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No fantasy manager's draft plan should rigidly classify any player as a "must-have," but it's wise to enter yours with a shortlist of names you hope to add to your team. Below are seven players who will be key to winning a fantasy title this season.
You shouldn't expect to get them all - that's probably impossible - but if you build your draft around selecting at least a few of the players on this list, you'll greatly increase your odds of achieving fantasy glory this season.
Average draft position data courtesy of Fanball, since best-ball ADP tends to be ahead of the curve at this point in the year. It's based on 12-team leagues with PPR scoring.
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Welcome back, Mr. Wentz.
It's the second straight year Wentz occupies the quarterback spot on this list. And while he didn't emerge as an elite fantasy option a year ago, his QB9 finish was incredibly impressive when you take into consideration the injury wave that decimated his receiving corps.
Even without Alshon Jeffery, DeSean Jackson, and Nelson Agholor for big portions of the season, Wentz still threw for 4,039 yards and 27 touchdowns. More importantly, the 27-year-old began running the ball again, two years removed from his torn ACL. His 62 rushing attempts, 243 rushing yards, and one score don't seem like much compared to Lamar Jackson, Kyler Murray, or Josh Allen, but that part of his game is the key to Wentz rising up the fantasy rankings.
"We want to throw the ball down the field," general manager Howie Roseman told NFL Network's Ian Rapoport in April. "We don't want to be station-to-station football - that's not what coach (Doug) Pederson wants."
On top of the new additions at wideout, Philly boasts arguably the best tight end tandem in the league with Zach Ertz and Dallas Goedert, as well as a game-changing three-down back in Miles Sanders.
If his receivers can avoid the trainer's table, Wentz will offer top-five fantasy upside in 2020.
ADP: 10th round (QB10)
Touchdown regression and a mid-season ankle injury led to a disappointing RB11 finish for Kamara last season, causing some to question his fantasy outlook for the first time.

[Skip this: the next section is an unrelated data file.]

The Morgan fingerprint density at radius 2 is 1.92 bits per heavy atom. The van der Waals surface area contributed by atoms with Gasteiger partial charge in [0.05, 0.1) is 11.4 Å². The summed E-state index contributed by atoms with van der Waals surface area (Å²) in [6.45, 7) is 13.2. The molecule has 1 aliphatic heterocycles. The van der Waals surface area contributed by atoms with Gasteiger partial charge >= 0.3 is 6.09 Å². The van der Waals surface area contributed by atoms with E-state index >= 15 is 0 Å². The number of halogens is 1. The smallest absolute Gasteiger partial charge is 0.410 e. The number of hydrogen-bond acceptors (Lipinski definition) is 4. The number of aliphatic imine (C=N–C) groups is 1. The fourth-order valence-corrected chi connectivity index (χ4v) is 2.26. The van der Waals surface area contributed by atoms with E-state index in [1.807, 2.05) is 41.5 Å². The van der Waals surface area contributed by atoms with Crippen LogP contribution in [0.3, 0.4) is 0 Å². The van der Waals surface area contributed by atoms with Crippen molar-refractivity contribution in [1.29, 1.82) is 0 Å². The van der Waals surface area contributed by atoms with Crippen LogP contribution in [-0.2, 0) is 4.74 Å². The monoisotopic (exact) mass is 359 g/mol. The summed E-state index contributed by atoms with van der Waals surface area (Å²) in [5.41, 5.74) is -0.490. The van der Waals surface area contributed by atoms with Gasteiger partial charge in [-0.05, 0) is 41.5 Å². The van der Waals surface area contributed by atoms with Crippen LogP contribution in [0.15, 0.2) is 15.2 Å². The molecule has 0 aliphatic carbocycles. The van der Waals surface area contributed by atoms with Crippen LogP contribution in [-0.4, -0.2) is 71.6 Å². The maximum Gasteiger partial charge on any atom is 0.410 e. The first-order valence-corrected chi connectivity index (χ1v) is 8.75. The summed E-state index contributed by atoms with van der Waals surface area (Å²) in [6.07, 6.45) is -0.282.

Kamara gutted his way through the second half of the year at less than 100% and still averaged the eighth-most fantasy points among running backs on the season.
Prior to the injury, Kamara was averaging 18.4 fantasy points per contest, which was 1.5 points more than his weekly production after he returned to the lineup.
The 24-year-old was on pace for 317 touches after his first six outings, so there's no reason to doubt his workload even with Latavius Murray serving as one of the more capable backups in the NFL.
Additionally, the touchdown regression that burned Kamara in 2019 should actually work in his favor this time around. After a 2018 campaign in which he found the end zone 18 times, Kamara was held to just six touchdowns last season, including a nine-game stretch without a score. Of the nine backs who were given at least 300 touches last year, only two generated fewer than eight TDs and both played for losing teams. The New Orleans Saints' projected win total for the upcoming season is 10.5.
We also know Kamara's role in the passing game is about as guaranteed as anything in the fantasy world. He's caught exactly 81 passes each year since entering the league and would have eclipsed the 100-target mark last season for the third time had he suited up every Sunday.
If you're picking in the middle of the first round, you should be excited to select Kamara since he deserves to be viewed alongside the other elite backs being taken ahead of him.
ADP: 1st round (RB5)